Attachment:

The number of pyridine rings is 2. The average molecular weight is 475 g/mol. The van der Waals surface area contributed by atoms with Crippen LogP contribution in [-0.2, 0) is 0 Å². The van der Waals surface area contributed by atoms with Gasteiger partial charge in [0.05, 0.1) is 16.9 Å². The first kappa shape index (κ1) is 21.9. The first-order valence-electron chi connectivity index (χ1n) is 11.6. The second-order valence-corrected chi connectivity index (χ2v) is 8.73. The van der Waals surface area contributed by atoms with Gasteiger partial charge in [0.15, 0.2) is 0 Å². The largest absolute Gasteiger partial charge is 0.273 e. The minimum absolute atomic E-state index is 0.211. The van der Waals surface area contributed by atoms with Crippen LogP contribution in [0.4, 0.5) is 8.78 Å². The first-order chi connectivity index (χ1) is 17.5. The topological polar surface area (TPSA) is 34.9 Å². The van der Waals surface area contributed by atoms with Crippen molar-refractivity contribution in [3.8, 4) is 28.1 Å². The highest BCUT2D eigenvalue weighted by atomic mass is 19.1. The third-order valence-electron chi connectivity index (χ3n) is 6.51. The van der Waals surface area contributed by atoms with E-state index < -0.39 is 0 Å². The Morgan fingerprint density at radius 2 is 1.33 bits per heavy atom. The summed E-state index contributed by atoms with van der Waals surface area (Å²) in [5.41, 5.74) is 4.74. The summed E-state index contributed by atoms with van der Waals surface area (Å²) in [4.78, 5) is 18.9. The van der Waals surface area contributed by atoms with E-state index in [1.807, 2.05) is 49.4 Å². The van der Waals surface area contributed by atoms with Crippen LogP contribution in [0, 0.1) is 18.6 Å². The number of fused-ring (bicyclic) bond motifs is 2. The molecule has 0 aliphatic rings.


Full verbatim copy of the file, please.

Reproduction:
The number of pyridine rings is 2. The average molecular weight is 475 g/mol. The van der Waals surface area contributed by atoms with Crippen LogP contribution in [-0.2, 0) is 0 Å². The van der Waals surface area contributed by atoms with Gasteiger partial charge in [0.05, 0.1) is 16.9 Å². The first kappa shape index (κ1) is 21.9. The first-order valence-electron chi connectivity index (χ1n) is 11.6. The second-order valence-corrected chi connectivity index (χ2v) is 8.73. The van der Waals surface area contributed by atoms with Gasteiger partial charge in [0.15, 0.2) is 0 Å². The largest absolute Gasteiger partial charge is 0.273 e. The minimum absolute atomic E-state index is 0.211. The van der Waals surface area contributed by atoms with Crippen LogP contribution in [0.4, 0.5) is 8.78 Å². The first-order chi connectivity index (χ1) is 17.5. The topological polar surface area (TPSA) is 34.9 Å². The van der Waals surface area contributed by atoms with Crippen molar-refractivity contribution in [3.8, 4) is 28.1 Å². The highest BCUT2D eigenvalue weighted by atomic mass is 19.1. The third-order valence-electron chi connectivity index (χ3n) is 6.51. The van der Waals surface area contributed by atoms with E-state index < -0.39 is 0 Å². The Morgan fingerprint density at radius 2 is 1.33 bits per heavy atom. The summed E-state index contributed by atoms with van der Waals surface area (Å²) in [5.41, 5.74) is 4.74. The summed E-state index contributed by atoms with van der Waals surface area (Å²) in [4.78, 5) is 18.9. The van der Waals surface area contributed by atoms with E-state index in [1.807, 2.05) is 49.4 Å². The van der Waals surface area contributed by atoms with Crippen LogP contribution in [0, 0.1) is 18.6 Å². The number of fused-ring (bicyclic) bond motifs is 2. The molecule has 0 aliphatic rings.